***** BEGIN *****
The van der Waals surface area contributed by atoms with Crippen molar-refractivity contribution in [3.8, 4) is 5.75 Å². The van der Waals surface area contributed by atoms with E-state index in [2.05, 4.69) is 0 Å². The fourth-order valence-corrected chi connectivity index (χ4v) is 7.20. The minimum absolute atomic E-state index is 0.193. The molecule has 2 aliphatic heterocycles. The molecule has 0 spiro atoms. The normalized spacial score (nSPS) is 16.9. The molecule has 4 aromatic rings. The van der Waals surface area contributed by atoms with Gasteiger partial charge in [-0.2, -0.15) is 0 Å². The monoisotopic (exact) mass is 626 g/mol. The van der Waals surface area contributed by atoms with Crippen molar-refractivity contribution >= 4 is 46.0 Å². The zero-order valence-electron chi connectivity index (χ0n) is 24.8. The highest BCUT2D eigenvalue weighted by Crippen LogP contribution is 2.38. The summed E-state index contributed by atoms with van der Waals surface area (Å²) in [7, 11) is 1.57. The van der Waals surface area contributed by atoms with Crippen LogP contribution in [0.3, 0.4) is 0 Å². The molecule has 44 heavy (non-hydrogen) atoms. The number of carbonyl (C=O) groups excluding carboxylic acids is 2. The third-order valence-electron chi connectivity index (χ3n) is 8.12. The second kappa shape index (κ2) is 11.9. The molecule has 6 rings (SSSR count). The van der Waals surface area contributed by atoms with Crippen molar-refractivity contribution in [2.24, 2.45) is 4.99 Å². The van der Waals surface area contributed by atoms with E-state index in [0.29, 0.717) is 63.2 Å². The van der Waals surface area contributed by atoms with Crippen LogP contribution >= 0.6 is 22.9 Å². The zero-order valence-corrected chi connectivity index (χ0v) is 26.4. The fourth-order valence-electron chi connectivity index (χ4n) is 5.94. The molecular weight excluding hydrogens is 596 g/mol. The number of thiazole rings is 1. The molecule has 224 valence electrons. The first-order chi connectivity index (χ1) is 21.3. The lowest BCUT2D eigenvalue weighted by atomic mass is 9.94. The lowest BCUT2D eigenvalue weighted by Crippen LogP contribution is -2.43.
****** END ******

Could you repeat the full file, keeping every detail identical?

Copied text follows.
The van der Waals surface area contributed by atoms with Crippen molar-refractivity contribution in [3.8, 4) is 5.75 Å². The van der Waals surface area contributed by atoms with E-state index in [2.05, 4.69) is 0 Å². The fourth-order valence-corrected chi connectivity index (χ4v) is 7.20. The minimum absolute atomic E-state index is 0.193. The molecule has 2 aliphatic heterocycles. The molecule has 0 spiro atoms. The normalized spacial score (nSPS) is 16.9. The molecule has 4 aromatic rings. The van der Waals surface area contributed by atoms with Gasteiger partial charge in [-0.2, -0.15) is 0 Å². The monoisotopic (exact) mass is 626 g/mol. The van der Waals surface area contributed by atoms with Crippen molar-refractivity contribution >= 4 is 46.0 Å². The zero-order valence-electron chi connectivity index (χ0n) is 24.8. The highest BCUT2D eigenvalue weighted by Crippen LogP contribution is 2.38. The summed E-state index contributed by atoms with van der Waals surface area (Å²) in [7, 11) is 1.57. The van der Waals surface area contributed by atoms with Crippen LogP contribution in [0.3, 0.4) is 0 Å². The molecule has 44 heavy (non-hydrogen) atoms. The number of carbonyl (C=O) groups excluding carboxylic acids is 2. The third-order valence-electron chi connectivity index (χ3n) is 8.12. The second kappa shape index (κ2) is 11.9. The molecule has 6 rings (SSSR count). The van der Waals surface area contributed by atoms with Crippen molar-refractivity contribution in [2.24, 2.45) is 4.99 Å². The van der Waals surface area contributed by atoms with E-state index in [0.29, 0.717) is 63.2 Å². The van der Waals surface area contributed by atoms with Crippen LogP contribution >= 0.6 is 22.9 Å². The zero-order valence-corrected chi connectivity index (χ0v) is 26.4. The fourth-order valence-electron chi connectivity index (χ4n) is 5.94. The molecular weight excluding hydrogens is 596 g/mol. The number of thiazole rings is 1. The molecule has 224 valence electrons. The first-order chi connectivity index (χ1) is 21.3. The lowest BCUT2D eigenvalue weighted by atomic mass is 9.94. The lowest BCUT2D eigenvalue weighted by Crippen LogP contribution is -2.43.